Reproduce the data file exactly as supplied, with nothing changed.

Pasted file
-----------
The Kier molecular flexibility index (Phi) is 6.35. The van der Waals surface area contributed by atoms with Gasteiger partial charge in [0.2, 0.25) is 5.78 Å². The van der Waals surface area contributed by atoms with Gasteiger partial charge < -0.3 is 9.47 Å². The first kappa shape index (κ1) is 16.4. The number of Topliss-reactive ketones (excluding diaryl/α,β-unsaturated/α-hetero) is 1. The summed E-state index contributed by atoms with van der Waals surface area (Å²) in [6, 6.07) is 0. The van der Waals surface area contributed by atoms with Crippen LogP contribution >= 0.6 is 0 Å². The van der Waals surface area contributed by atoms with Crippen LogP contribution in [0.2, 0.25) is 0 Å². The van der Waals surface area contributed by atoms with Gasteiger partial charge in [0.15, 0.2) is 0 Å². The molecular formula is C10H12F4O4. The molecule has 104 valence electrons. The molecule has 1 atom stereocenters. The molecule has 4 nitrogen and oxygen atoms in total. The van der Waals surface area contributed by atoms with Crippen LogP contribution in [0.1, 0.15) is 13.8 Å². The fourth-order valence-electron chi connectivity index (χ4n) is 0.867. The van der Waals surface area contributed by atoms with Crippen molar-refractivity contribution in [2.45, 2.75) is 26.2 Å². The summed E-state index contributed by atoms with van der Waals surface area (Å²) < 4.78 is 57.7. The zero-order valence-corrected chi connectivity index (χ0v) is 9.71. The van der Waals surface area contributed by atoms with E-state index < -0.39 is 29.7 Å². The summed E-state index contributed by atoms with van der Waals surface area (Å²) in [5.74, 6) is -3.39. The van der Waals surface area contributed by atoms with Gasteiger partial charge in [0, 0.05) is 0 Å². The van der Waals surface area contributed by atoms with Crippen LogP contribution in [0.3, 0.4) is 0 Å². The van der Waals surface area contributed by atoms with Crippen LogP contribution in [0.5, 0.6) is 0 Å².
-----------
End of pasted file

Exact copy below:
The Kier molecular flexibility index (Phi) is 6.35. The van der Waals surface area contributed by atoms with Gasteiger partial charge in [0.2, 0.25) is 5.78 Å². The van der Waals surface area contributed by atoms with Gasteiger partial charge < -0.3 is 9.47 Å². The first kappa shape index (κ1) is 16.4. The number of Topliss-reactive ketones (excluding diaryl/α,β-unsaturated/α-hetero) is 1. The summed E-state index contributed by atoms with van der Waals surface area (Å²) in [6, 6.07) is 0. The van der Waals surface area contributed by atoms with Crippen LogP contribution >= 0.6 is 0 Å². The van der Waals surface area contributed by atoms with Crippen LogP contribution in [0.2, 0.25) is 0 Å². The van der Waals surface area contributed by atoms with Gasteiger partial charge in [0.15, 0.2) is 0 Å². The molecular formula is C10H12F4O4. The molecule has 104 valence electrons. The molecule has 1 atom stereocenters. The molecule has 4 nitrogen and oxygen atoms in total. The van der Waals surface area contributed by atoms with Crippen LogP contribution in [0.1, 0.15) is 13.8 Å². The fourth-order valence-electron chi connectivity index (χ4n) is 0.867. The van der Waals surface area contributed by atoms with Crippen molar-refractivity contribution in [2.45, 2.75) is 26.2 Å². The summed E-state index contributed by atoms with van der Waals surface area (Å²) < 4.78 is 57.7. The zero-order valence-corrected chi connectivity index (χ0v) is 9.71. The van der Waals surface area contributed by atoms with E-state index < -0.39 is 29.7 Å². The summed E-state index contributed by atoms with van der Waals surface area (Å²) in [5.74, 6) is -3.39. The van der Waals surface area contributed by atoms with Gasteiger partial charge in [0, 0.05) is 0 Å². The van der Waals surface area contributed by atoms with Crippen LogP contribution in [0.3, 0.4) is 0 Å². The van der Waals surface area contributed by atoms with Crippen LogP contribution in [0.5, 0.6) is 0 Å².